THE MODERATOR: At this time we'll get started with Gonzaga head coach Mark Few. Coach, if you'd like to start us off with just a few thoughts on your preparations coming into Memphis.
COACH MARK FEW: We've had a great week. I mean, obviously, Sweet 16 week is -- it's nonstop excitement and then apprehension from a coaching standpoint.
But our guys have practiced well this week. They're excited to get to come to Memphis. Love the building. And, you know, the town just embraces college basketball so much here. I think with our series with Memphis, our guys have noticed that over the years.
Then obviously, just an opportunity to play Carolina, probably the greatest basketball program in history of college basketball. I think our guys have a great sense of appreciation for that too.
It's a group that, I think I said last week, at this time of year, a lot of groups just want to get done and are kind of tired of being around each other. That's just not the case. They like each other. They've been great day in and day out, night in and night out, with practice, with their effort, and their team chemistry. They just want to keep it going.
THE MODERATOR: We'll take questions.
Q. I was going to ask you a little bit about what -- a lot has been said about the game two years ago. What did the game mean to Josh at the time in his career?
COACH MARK FEW: I think it probably reinforced to him that he could play with anybody in the country.
You know, I mean, obviously, if you're successful against North Carolina, with as good a job as they do, with the talent level and their development that they have, their staff does such a phenomenal job. And then just their preparation. For Josh to come out and play a good game like that, I think gave him the confidence he could play with anybody.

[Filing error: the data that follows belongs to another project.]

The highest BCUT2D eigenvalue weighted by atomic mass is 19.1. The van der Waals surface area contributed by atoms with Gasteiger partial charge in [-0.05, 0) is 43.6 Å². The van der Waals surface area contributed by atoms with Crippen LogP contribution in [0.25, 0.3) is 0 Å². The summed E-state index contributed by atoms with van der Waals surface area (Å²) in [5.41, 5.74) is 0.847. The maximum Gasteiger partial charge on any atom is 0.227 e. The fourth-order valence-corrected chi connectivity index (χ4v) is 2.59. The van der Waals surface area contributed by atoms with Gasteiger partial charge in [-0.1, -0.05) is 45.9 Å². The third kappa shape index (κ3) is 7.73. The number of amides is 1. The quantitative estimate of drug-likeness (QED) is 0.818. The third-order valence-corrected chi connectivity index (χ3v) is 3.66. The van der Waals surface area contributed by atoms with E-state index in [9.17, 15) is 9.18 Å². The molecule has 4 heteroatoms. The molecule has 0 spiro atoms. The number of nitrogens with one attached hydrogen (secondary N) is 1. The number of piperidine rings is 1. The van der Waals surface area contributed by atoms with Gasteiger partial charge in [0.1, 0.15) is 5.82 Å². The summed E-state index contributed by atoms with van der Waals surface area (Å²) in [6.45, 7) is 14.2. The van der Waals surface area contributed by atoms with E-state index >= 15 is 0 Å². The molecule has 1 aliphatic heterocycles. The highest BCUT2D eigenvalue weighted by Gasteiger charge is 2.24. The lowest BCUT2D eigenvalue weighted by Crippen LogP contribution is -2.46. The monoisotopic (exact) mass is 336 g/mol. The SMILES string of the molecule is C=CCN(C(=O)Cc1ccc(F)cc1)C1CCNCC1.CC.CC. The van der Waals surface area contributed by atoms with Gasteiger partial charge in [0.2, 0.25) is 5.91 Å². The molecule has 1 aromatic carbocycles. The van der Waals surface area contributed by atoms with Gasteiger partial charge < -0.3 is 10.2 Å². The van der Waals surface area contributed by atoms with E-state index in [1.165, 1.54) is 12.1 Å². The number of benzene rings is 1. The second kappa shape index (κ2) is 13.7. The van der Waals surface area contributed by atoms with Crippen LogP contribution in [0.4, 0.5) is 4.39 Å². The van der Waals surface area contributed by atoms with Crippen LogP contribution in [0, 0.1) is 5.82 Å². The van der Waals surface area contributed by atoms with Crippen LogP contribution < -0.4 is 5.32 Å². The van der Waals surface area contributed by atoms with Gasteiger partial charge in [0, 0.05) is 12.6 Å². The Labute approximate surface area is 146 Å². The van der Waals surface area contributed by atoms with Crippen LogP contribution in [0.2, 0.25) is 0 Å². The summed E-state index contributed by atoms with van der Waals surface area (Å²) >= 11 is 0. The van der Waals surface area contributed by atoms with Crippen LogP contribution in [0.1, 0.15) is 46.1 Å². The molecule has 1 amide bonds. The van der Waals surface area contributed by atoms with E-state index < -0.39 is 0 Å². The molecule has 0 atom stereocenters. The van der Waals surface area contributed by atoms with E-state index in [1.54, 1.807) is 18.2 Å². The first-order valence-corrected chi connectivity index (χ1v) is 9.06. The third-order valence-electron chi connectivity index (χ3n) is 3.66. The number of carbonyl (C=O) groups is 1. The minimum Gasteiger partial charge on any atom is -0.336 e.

Q. Can you talk a little bit about the point guard match- up in this game and what you all have to do to slow down Lawson.
COACH MARK FEW: Yeah, that's the one that keeps you up at night. They've got about 77 entities that keep you up at night, but that one's probably either 1 or 1A.
Just the speed at which he plays. I think our guards, both Jeremy and Micah, we're going to have to get some help from our bigs. Many people have tried that. But just trying to bottle him up, keep him in front of us.
But then at the other end, you know, I mean, Jeremy's had a phenomenal year, and he's playing great right now. So, you know, they're going to have to guard Jeremy too. And obviously, Micah, the minutes he's played when he's filled in, have been very, very productive and have helped us tremendously, much more so than just that last second runner which is obviously the focal point. Of what everybody's talking about with him.
But he's had a great NCAA also.
Q. A lot of people have said this is the most interesting regional, your game against Carolina, the most intriguing. With the star power of Tyler and Blake both being here. Do you agree with that? Are we in the best regional here?
COACH MARK FEW: Well, I'm biased, obviously, but, yeah, I think it's a phenomenal regional. I mean, I think with the one, two, three, and four seeds here. You've got two hall of fame coaches in coach Williams and Coach Boeheim.
And then the as far power, like you mentioned with Ty and Hansbrough and Blake and even, you know, Jeremy and the guys we have. And then Jonny Flynn and the guys from Syracuse.
The contrasting styles, I think, makes it interesting. But there's some great match ups all across here.
I think the one thing that's really neat -- and I think they alluded to it today in the paper -- is just that you can feel and sense the appreciation for college basketball here in this city. That isn't always the case. You know, I think Spokane has it. And obviously Spokane fits 500,000, 600,000. But having a major Metropolitan area like this, the players understand it.